When an attorney learns more about a client’s case and discovers that it enters a realm of the law that they are not a specialist in, the attorney may then advise their client that they aren’t best suited to continue with the case, and can refer them to a known colleague. Sometimes when this happens, attorneys choose to implement a referral fee, or enter into a fee-splitting agreement.
An attorney referral fee is the charge that an attorney will get when they refer a client to another attorney. A fee-splitting agreement will begin when an attorney referral fee is charged. The original attorney will take a fee for referring the client. This can be beneficial for both the original attorney and the referred attorney. There are, however, lots of things to consider before engaging in any fee splitting — not just surrounding the attorney referral fee, but also regarding the wellbeing of the client.
Rules and Regulations for Attorney Referral Fees
There are very specific laws and regulations that relate to how fees must be split, and who a client can be referred to.
Fees cannot be shared with non-lawyers, according to the American Bar Association (ABA). In the Model Rules of Professional Conduct, it states that a “lawyer or law firm shall not share legal fees with a non-lawyer” under Rule 5.4 (a). It goes on, in Rule 7.2 (b) to say that “a lawyer shall not give anything of value to a person for recommending the lawyer’s services.”
These rules have been put into place by the ABA to ensure that the client gets the services they require and that all attorneys are working to the highest ethical standards. Attorneys can only refer to other capable attorneys who are experienced in an area of the law that the client specifically needs help with.
How to Split Attorney Referral Fees
The ABA also sets out important rules relating to how fees must be split between attorneys involved. Rule 1.5 (e) explains that the division must be in proportion to the services performed by each lawyer. The client must also agree to the arrangement, meaning that it must be laid out in full to the client before any major arrangements have been put into place. The share that each lawyer will receive must also be outlined to the client and agreed upon before the next step is taken. This is simply a matter of making sure that absolutely everything is transparent and that the client understands exactly what happens.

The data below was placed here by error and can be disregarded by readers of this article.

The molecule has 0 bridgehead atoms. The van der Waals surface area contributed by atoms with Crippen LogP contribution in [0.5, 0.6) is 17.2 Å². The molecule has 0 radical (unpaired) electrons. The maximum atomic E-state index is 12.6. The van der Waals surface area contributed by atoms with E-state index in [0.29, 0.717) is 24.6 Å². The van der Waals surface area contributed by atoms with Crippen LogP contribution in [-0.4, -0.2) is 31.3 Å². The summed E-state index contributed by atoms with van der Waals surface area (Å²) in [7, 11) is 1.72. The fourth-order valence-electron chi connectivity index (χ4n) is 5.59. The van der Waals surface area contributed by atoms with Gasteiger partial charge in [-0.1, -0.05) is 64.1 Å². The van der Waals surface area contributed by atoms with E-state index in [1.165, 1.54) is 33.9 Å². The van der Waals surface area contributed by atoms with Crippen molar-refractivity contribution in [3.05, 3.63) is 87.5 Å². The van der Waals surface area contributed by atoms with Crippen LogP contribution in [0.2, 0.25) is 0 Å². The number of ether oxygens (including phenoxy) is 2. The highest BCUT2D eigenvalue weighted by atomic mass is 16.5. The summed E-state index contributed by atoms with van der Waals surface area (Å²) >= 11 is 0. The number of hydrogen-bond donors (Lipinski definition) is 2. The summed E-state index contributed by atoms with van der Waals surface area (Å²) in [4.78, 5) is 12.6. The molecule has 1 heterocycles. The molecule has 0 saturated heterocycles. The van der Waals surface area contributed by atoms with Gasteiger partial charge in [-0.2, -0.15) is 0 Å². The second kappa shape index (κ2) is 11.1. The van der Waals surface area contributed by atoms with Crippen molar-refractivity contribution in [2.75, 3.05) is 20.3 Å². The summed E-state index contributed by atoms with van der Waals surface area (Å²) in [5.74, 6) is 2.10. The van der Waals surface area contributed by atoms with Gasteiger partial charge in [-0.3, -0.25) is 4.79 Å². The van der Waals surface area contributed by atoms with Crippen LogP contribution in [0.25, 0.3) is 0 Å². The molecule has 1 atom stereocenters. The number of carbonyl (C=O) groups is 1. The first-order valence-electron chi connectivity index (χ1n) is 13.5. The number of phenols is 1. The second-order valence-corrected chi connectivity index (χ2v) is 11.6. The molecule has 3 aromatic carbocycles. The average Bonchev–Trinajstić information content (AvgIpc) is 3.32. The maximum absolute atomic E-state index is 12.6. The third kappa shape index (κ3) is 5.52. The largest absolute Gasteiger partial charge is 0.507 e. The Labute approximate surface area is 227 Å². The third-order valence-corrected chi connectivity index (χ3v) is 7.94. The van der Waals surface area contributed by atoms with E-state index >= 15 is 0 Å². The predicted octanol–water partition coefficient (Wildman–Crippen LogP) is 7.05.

There are also specific regional and state laws that may affect how the fees must be split and how the process of fee splitting works. Be sure to consider these regulations when making arrangements and do proper research into your jurisdiction’s rules and regulations before moving forward.
Attorney Referral Fee Agreement Forms
As mentioned, regulations will vary from state to state, meaning that fee-splitting agreement forms may change, too. There are many free forms available online, but to ensure that everything you do is absolutely accurate, you should be sure to explore your state law library for full information relating to these fee-splitting agreement forms. These forms are typically from the perspective of the client, whereby the individual grants permission to two or more attorneys to either jointly represent them, or for one attorney to take over the case and provide representation. The client will also have to give consent, in the agreement form, for the fee to be split between the two according to the proportion of the work performed by each.
Are Attorney Referral Fees the Right Choice?
Remember that in this industry, getting the very best result for your client is the name of the game. If you’re working with a client that you believe will be better served by a specialist, be sure to discuss the possibility of fee splitting and explain the benefit of doing so. Be sure also to discuss the attorney referral fee system with your client as you can only move forward with their consent.
Do your due diligence when looking into attorney referral fees and fee-splitting agreements before jumping into them. These agreements can be beneficial to all parties involved when done properly. Make sure to keep your law firm and clients informed throughout the process.
This blog was originally published in May 2016. Recent update: July 2023.
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